Global infamy motivated Breivik: psychiatrist

A desire to hit the front pages of the world’s newspaper served as a central driving force behind Anders Behring Breivik’s terrorist attacks, according to a psychiatrist called to testify at the confessed killer’s trial on Monday.

Global infamy motivated Breivik: psychiatrist
Psychiatrists Arnhild Flikke (left) and Agnar Aspaas enter the Oslo courtroom after lunch on Monday (Photo: Lise Åserud/Scanpix)

”He really wanted to be a major hero,” Arnhild Flikke told the Oslo district court.

”He wanted to do something in the post-World War II era that would be talked about, written about in newspapers all over the word, and that everybody knew about. And he succeeded in that,” said the psychiatrist when asked what she thought was the ”driving force” behind the July 22nd attacks.

Breivik has previously insisted that he carried out the dual attacks that left 77 people in order to save Norway from a ”Muslim invasion”.

On Monday, he fended off the observations of psychiatrists who met him every Friday for 21 weeks.

”The claim that I did this to get attention is completely wrong. After all, I had planned it to be a suicide mission. Regardless of how much attention I would have got after my death, it wouldn’t have mattered so much,” said Breivik.

”But I am glad Flikke doesn’t think I’m insane,” he added.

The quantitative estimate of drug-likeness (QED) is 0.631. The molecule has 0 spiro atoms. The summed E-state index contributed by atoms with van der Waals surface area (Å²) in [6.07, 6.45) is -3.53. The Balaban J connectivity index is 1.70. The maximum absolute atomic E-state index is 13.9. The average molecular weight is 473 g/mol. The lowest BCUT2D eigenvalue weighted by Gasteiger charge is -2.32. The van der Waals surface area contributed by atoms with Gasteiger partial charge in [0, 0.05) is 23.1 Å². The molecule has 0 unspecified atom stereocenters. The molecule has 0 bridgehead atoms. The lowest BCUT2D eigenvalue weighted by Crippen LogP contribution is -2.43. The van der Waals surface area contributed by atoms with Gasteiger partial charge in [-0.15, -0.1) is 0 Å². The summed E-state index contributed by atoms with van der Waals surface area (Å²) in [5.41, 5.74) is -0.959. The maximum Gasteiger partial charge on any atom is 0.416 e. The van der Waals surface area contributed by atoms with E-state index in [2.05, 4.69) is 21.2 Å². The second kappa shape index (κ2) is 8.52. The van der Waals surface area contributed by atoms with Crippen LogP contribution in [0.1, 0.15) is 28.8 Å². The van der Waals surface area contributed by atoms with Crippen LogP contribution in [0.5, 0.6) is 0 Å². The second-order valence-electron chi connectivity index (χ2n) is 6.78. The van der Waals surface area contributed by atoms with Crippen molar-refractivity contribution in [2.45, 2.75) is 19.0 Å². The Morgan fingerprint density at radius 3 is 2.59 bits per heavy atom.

Arnhild Flikke, a member of the team that has interacted with Breivik at Ila prison, said that after each session she had drawn the conclusion that he was ”not psychotic”.  

She admitted she had found herself in a tricky position when two very experienced psychiatrists for whom she has a lot of respect, Torgeir Husby and Synne Sørheim, had reached the exact opposite conclusion.

”Yes, these are very smart people. Of course it made it difficult, she said. 

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Norway mosque shooter ‘has admitted the facts’: Police

A Norwegian man suspected of killing his step sister and opening fire in a mosque near Oslo last weekend, has admitted to the crimes though he has not officially entered a plea, police said on Friday.

Norway mosque shooter 'has admitted the facts': Police
Philip Manshaus appears in court on August 12. Photo: Cornelius Poppe / NTB Scanpix / AFP
Philip Manshaus, 21, was remanded in custody Monday, suspected of murder and a “terrorist act” that police say he filmed himself committing.
Answering police questions on Friday, “the suspect admits the facts but has not taken a formal position as to the charges,” Oslo police official Pal-Fredrik Hjort Kraby said in a statement.
Manshaus is suspected of murdering his 17-year-old step sister Johanne Zhangjia Ihle-Hansen, before entering the Al-Noor mosque in an affluent Oslo suburb and opening fire before he was overpowered by a 65-year-old man.
Just three worshippers were in the mosque at the time, and there were no serious injuries.
Manshaus appeared in court this week with two black eyes and scrapes and bruises to his face, neck and hands.
Police have said he has “extreme right views” and “xenophobic positions” and that he had filmed the mosque attack with a camera mounted on a helmet. He had initially denied the accusations.
The incident came amid a rise in white supremacy attacks around the world, including the recent El Paso massacre in the United States.
Norway witnessed one of the worst-ever attacks by a rightwing extremist in July 2011, when Anders Behring Breivik, who said he feared a “Muslim invasion”, killed 77 people in a truck bomb blast near government offices in Oslo and a shooting spree at a Labour Party youth camp on the island of Utøya.